Early in the 2016 season, State College Spikes manager Johnny Rodriguez made it clear that his team was not full of “strikeout masters,” instead relying on the defense to do most of the work to get outs. That proved to be the case, as the staff finished the season 11th of 14 New York-Penn League clubs in strikeouts.
Lacking dominant strikeout-oriented starting pitchers, the Spikes worked their bullpen very hard. There were times throughout the season when the starting rotation faltered from injuries and hard-to-swallow transactions, leaving the relief pitchers to pick up the slack. In most cases the staff worked in harmony to deliver a win, forcing a few relievers to sometimes act as starters and leading to collective bullpen-led wins that carried the club.
For this reason, it was extremely difficult to decide which reliever made the most impact - definitely a good problem to have. Each reliever played a significant role in the team’s overall success that culminted in the league championship.
However one of the largest contributors to the bullpen-led effort was Eric Carter, our choice as The Cardinal Nation’s State College Relief Pitcher of the Year for 2016. The standout right-hander worked hard all season long and his efforts did not go unnoticed.
How He Got Here
Carter came to the Spikes after being drafted this June by St. Louis in the 26th round. The 24-year-old is a product of the University of Louisiana at Lafayette, and hails from St. George, Utah. This spring, the 5-foot-11, 202-pound right-handed senior appeared in 26 games totaling 52 innings and earned four saves. He struck out 69 batters for an 11.94 K/9 rate. Carter only walked 12 batters for a 2.08 BB/9 and a 5.75 K/BB ratio before signing with the Cardinals on June 18.
Carter by the Numbers
While making 17 relief appearances for the Spikes, Carter posted a 2-0 record. He tossed 22 2/3 innings and finished with a 2.38 ERA. Carter yielded 18 hits and eight runs, six earned, and gave up just one home run. He kept his walk count very low at four (1.6/9), hit two batters, and struck out 26 (10.3/9).
Although Carter is right-handed, he was almost as effective against right-handed batters (.216) as left-handed (.206). Carter tied his teammate Brady Bowen with nine saves this season - the most of any pitcher in the New York Penn-League.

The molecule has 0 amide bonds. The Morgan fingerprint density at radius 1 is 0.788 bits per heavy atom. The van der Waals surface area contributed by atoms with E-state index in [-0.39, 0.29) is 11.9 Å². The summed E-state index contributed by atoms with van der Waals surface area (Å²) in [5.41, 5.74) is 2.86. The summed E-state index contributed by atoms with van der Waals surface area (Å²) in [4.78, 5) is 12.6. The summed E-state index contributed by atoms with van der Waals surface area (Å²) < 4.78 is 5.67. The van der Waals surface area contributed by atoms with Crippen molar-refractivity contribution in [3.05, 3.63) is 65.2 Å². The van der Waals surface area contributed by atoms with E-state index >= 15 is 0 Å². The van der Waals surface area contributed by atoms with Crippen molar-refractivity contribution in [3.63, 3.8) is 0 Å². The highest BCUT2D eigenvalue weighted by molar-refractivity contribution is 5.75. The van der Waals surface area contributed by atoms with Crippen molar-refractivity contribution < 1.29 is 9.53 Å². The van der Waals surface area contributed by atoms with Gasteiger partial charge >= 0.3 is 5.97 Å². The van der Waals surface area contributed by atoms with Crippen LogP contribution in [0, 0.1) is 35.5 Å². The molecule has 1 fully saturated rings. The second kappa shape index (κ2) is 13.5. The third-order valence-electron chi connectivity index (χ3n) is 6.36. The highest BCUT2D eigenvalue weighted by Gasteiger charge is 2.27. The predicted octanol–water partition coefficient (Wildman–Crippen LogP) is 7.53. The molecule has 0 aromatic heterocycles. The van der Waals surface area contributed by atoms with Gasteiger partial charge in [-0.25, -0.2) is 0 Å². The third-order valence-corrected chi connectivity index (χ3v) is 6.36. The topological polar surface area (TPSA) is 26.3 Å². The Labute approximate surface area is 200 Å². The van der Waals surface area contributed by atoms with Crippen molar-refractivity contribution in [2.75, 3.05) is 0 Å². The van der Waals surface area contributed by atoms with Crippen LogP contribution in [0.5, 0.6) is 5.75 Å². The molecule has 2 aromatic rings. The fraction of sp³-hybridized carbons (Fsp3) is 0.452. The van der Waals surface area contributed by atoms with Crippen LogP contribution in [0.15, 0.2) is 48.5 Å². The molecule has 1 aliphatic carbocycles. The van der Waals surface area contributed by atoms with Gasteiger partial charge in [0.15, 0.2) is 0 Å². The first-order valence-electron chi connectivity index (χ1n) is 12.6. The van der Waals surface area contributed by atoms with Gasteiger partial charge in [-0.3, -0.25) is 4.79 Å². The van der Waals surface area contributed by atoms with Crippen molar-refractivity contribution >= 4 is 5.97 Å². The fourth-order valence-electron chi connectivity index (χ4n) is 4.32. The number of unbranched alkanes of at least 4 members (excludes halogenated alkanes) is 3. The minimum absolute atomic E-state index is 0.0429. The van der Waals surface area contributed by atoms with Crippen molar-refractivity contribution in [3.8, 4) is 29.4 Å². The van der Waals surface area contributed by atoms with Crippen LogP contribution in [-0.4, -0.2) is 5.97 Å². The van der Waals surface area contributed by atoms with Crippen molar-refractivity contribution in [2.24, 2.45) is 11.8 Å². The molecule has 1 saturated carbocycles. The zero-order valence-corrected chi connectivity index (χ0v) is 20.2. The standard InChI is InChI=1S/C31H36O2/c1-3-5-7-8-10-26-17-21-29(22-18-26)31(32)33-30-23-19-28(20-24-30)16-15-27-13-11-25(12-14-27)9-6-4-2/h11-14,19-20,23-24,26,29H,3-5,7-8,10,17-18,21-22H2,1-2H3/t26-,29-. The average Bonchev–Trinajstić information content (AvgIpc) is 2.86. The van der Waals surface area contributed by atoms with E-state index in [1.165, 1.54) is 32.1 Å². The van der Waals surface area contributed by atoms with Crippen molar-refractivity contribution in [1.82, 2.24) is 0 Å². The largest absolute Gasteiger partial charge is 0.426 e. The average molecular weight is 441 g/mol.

Why Carter Stands Out
Carter stood out as a reliever this season because of his ability to be quick and efficient on the mound. He never tossed more than two innings in a single game and was used almost exclusively in late innings of close games.
“Carter has a lot of stuff and his ball moves well,” said manager Johnny Rodriguez following an August Carter appearance. “He works quickly and guys struggle to catch up with him.”
Carter clearly impressed others this season with his selection to the 2016 NYPL All-Star Game. The 24-year-old was one of five Spikes named, but the only pitcher to represent the State College staff. In the mid-season contest, the right-hander tossed the final inning for the South squad, yielding two hits and no runs while striking out one.
Rodriguez agreed with Carter’s selection, saying it was “well deserved,” and that he had “worked very hard to get there” all season, along with the other four players selected.
Other Relievers Considered
Arguably just as clutch in close games this season was Brady Bowen, who was nearly chosen over Carter for the top spot. However Bowen’s hits allowed (30), runs scored against (11) and ultimately ERA (3.23), are higher than Carter’s (2.38).
Bowen pitched eight more innings than Carter, giving him more batters and more opportunity for error. Bowen made 18 appearances with nine saves, posting a 0-0 record. The left-hander struck out 32, gave up two home runs and walked five.
Like Carter, Bowen worked well in tight games and came up especially big by striking out the side to end the NYPL championship game against Hudson Valley.
Despite this huge contribution, Carter received the edge because he pitched slightly more efficiently all season long, opposed to Bowen who struggled just a little bit more with his pitch location at times.
Spencer Trayner’s 1-0 record might makes his results appear less significant, but that is far from the case. The right-hander actually threw 34 1/3 innings, second among Spikes relievers, and posted a 0.52 ERA over 18 appearances. The 21-year-old struck out 21, walked five and gave up four runs on 23 hits. The Tampa, Florida native earned four saves in five opportunities.
St. Louis’s 25th round pick in the 2016 draft has a promising future with the Cardinals and will continue to be the backbone of any staff he finds himself on.
Although Jordan DeLorenzo started one game this season, his best pitching took place while operating from the bullpen. The left-hander posted a solid 2.90 ERA while giving up 28 hits, 11 runs, two home runs and 12 walks. He had an impressive strikeout total (38) over 31 innings of work.
Link to master article with all 2016 award winners, team recaps and article schedules for the remainder of this series. Of course, that will include our selections as the State College Spikes Starting Pitcher and Player of the Year.
Follow Kara Duriez on Twitter @KaraDuriez.
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